The supermarket variety of the banana fruit, the Cavendish, is currently threatened by a disease know as "Tropical Race 4."
Panama disease caused by Tropical Race 4 (TR4) in northern Mozambique. The picture, taken in January 2015, shows a banana farm planted with the Cavendish variety.
The disease attacks the vascular tissue of the banana plant, impairing its ability to draw water and nutrients from the soil.
So far, the disease in Africa seems to be contained to just two banana plantations in Mozambique, one of which is pictured here.
The illness is a relative of the "Panama disease," which wiped out the plantations of bananas in the 1960s, and prompted the industry to move to a different cultivar.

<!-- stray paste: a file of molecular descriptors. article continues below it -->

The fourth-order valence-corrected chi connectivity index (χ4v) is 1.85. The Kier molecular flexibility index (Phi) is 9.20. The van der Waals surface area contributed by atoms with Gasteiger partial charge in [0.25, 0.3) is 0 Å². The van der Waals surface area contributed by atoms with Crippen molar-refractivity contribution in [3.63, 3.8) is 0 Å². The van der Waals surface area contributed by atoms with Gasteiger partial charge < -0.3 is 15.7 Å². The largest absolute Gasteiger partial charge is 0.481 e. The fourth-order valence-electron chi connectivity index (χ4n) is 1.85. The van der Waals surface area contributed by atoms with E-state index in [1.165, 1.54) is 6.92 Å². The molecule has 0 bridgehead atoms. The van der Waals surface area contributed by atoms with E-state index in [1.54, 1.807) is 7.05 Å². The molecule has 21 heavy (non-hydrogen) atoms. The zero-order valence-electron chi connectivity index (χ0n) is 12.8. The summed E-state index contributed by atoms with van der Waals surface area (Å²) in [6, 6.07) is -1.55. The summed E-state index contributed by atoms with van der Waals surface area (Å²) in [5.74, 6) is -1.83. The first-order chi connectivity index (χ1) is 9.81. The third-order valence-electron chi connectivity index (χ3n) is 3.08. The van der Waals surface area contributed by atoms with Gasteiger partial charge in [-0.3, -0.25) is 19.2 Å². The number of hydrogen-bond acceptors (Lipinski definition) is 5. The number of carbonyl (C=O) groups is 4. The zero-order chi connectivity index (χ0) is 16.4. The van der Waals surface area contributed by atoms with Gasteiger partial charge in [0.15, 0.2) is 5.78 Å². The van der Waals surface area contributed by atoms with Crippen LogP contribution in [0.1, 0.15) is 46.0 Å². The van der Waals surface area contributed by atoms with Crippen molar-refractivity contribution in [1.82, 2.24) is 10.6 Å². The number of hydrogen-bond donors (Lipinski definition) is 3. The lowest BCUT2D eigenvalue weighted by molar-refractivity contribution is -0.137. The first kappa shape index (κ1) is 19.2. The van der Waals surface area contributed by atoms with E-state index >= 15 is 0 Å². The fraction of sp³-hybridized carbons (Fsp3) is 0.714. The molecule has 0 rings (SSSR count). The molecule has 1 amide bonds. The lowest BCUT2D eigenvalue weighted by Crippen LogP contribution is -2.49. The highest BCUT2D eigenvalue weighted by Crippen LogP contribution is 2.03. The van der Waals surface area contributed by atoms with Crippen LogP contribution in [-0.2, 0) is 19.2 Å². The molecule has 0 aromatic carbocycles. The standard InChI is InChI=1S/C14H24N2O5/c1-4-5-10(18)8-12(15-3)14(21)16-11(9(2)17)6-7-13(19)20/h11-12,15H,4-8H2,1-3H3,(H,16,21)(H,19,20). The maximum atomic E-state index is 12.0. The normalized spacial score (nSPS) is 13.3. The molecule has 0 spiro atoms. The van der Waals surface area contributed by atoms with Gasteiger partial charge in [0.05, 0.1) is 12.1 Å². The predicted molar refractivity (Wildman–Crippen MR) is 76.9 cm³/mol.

Africa is a growing exporter of bananas, with about 15 percent of the market. But many Africans depend on the fruit and get up to 90 percent of their calories from local banana varieties.
A South Sudanese market trader sits in his shop where he sells imported bananas from Uganda. Another disease, called "BXW," has nearly destroyed Uganda's banana industry about a decade ago.
An Ivorian woman works at a bananas plantation in Bonne, 100 km north of Abidjan.
Particularly important to Africa is the East African Highland Banana (EAHB), a staple food for 80 million people. Uganda alone has about 120 varieties of this type of banana.
India is the world's leading producer of bananas, and has hundreds of local varieties.
"Tropical Race 4" has already spread from Asia to Australia, where the diffusion of the fungus has been slow but steady, despite the precautions put in place by local growers.